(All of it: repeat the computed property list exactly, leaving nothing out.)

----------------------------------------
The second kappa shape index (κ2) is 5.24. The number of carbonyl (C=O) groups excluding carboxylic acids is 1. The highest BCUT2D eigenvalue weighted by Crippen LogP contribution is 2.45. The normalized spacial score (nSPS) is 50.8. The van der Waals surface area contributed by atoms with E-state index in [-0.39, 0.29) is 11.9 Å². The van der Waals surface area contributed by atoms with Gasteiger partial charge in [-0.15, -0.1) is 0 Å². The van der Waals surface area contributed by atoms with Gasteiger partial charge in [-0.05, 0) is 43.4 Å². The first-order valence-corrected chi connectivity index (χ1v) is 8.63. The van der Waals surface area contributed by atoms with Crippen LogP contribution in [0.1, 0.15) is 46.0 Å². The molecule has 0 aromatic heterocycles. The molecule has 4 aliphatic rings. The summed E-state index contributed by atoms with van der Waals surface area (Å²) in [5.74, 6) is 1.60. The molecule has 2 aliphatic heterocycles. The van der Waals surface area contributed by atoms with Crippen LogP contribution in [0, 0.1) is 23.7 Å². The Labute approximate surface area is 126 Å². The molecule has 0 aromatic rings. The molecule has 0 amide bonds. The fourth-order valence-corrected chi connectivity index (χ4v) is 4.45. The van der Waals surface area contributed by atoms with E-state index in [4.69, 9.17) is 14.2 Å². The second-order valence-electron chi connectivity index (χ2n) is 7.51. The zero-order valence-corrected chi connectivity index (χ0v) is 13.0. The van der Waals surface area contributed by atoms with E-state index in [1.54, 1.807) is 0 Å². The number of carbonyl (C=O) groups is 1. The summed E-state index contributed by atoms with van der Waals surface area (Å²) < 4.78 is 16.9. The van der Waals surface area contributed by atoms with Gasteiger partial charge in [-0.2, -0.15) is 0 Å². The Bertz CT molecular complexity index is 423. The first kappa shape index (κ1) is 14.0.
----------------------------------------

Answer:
The second kappa shape index (κ2) is 5.24. The number of carbonyl (C=O) groups excluding carboxylic acids is 1. The highest BCUT2D eigenvalue weighted by Crippen LogP contribution is 2.45. The normalized spacial score (nSPS) is 50.8. The van der Waals surface area contributed by atoms with E-state index in [-0.39, 0.29) is 11.9 Å². The van der Waals surface area contributed by atoms with Gasteiger partial charge in [-0.15, -0.1) is 0 Å². The van der Waals surface area contributed by atoms with Gasteiger partial charge in [-0.05, 0) is 43.4 Å². The first-order valence-corrected chi connectivity index (χ1v) is 8.63. The van der Waals surface area contributed by atoms with Crippen LogP contribution in [0.1, 0.15) is 46.0 Å². The molecule has 0 aromatic heterocycles. The molecule has 4 aliphatic rings. The summed E-state index contributed by atoms with van der Waals surface area (Å²) in [5.74, 6) is 1.60. The molecule has 2 aliphatic heterocycles. The van der Waals surface area contributed by atoms with Crippen LogP contribution in [0, 0.1) is 23.7 Å². The Labute approximate surface area is 126 Å². The molecule has 0 aromatic rings. The molecule has 0 amide bonds. The fourth-order valence-corrected chi connectivity index (χ4v) is 4.45. The van der Waals surface area contributed by atoms with E-state index in [4.69, 9.17) is 14.2 Å². The second-order valence-electron chi connectivity index (χ2n) is 7.51. The zero-order valence-corrected chi connectivity index (χ0v) is 13.0. The van der Waals surface area contributed by atoms with E-state index in [1.54, 1.807) is 0 Å². The number of carbonyl (C=O) groups is 1. The summed E-state index contributed by atoms with van der Waals surface area (Å²) < 4.78 is 16.9. The van der Waals surface area contributed by atoms with Gasteiger partial charge in [-0.2, -0.15) is 0 Å². The Bertz CT molecular complexity index is 423. The first kappa shape index (κ1) is 14.0.